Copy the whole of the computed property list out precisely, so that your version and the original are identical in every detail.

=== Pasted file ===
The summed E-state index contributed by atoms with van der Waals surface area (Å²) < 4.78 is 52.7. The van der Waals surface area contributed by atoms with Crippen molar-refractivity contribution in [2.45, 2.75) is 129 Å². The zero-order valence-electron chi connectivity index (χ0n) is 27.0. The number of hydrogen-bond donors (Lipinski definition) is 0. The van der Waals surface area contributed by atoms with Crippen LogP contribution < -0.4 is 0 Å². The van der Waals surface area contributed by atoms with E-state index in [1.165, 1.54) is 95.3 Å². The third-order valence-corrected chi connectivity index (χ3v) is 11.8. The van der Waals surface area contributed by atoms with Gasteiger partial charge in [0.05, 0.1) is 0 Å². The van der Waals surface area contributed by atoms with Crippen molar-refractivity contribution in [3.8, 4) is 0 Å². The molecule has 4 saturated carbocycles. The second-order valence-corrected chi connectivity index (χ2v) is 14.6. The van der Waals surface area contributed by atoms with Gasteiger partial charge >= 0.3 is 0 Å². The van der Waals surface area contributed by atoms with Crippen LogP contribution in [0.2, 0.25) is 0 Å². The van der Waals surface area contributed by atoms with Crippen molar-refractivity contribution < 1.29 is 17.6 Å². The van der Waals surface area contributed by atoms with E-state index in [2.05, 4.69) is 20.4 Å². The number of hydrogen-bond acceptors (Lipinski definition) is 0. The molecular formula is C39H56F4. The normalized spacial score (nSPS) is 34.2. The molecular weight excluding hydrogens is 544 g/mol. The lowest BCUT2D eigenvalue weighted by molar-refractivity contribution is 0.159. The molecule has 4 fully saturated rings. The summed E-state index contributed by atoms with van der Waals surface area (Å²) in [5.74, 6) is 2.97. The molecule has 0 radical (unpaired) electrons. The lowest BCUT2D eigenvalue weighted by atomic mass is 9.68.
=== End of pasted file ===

The summed E-state index contributed by atoms with van der Waals surface area (Å²) < 4.78 is 52.7. The van der Waals surface area contributed by atoms with Crippen molar-refractivity contribution in [2.45, 2.75) is 129 Å². The zero-order valence-electron chi connectivity index (χ0n) is 27.0. The number of hydrogen-bond donors (Lipinski definition) is 0. The van der Waals surface area contributed by atoms with Crippen LogP contribution < -0.4 is 0 Å². The van der Waals surface area contributed by atoms with E-state index in [1.165, 1.54) is 95.3 Å². The third-order valence-corrected chi connectivity index (χ3v) is 11.8. The van der Waals surface area contributed by atoms with Gasteiger partial charge in [0.05, 0.1) is 0 Å². The van der Waals surface area contributed by atoms with Crippen molar-refractivity contribution in [3.8, 4) is 0 Å². The molecule has 4 saturated carbocycles. The second-order valence-corrected chi connectivity index (χ2v) is 14.6. The van der Waals surface area contributed by atoms with Gasteiger partial charge >= 0.3 is 0 Å². The van der Waals surface area contributed by atoms with Crippen LogP contribution in [0.2, 0.25) is 0 Å². The van der Waals surface area contributed by atoms with Crippen molar-refractivity contribution < 1.29 is 17.6 Å². The van der Waals surface area contributed by atoms with E-state index in [2.05, 4.69) is 20.4 Å². The number of hydrogen-bond acceptors (Lipinski definition) is 0. The molecular formula is C39H56F4. The normalized spacial score (nSPS) is 34.2. The molecular weight excluding hydrogens is 544 g/mol. The lowest BCUT2D eigenvalue weighted by molar-refractivity contribution is 0.159. The molecule has 4 fully saturated rings. The summed E-state index contributed by atoms with van der Waals surface area (Å²) in [5.74, 6) is 2.97. The molecule has 0 radical (unpaired) electrons. The lowest BCUT2D eigenvalue weighted by atomic mass is 9.68.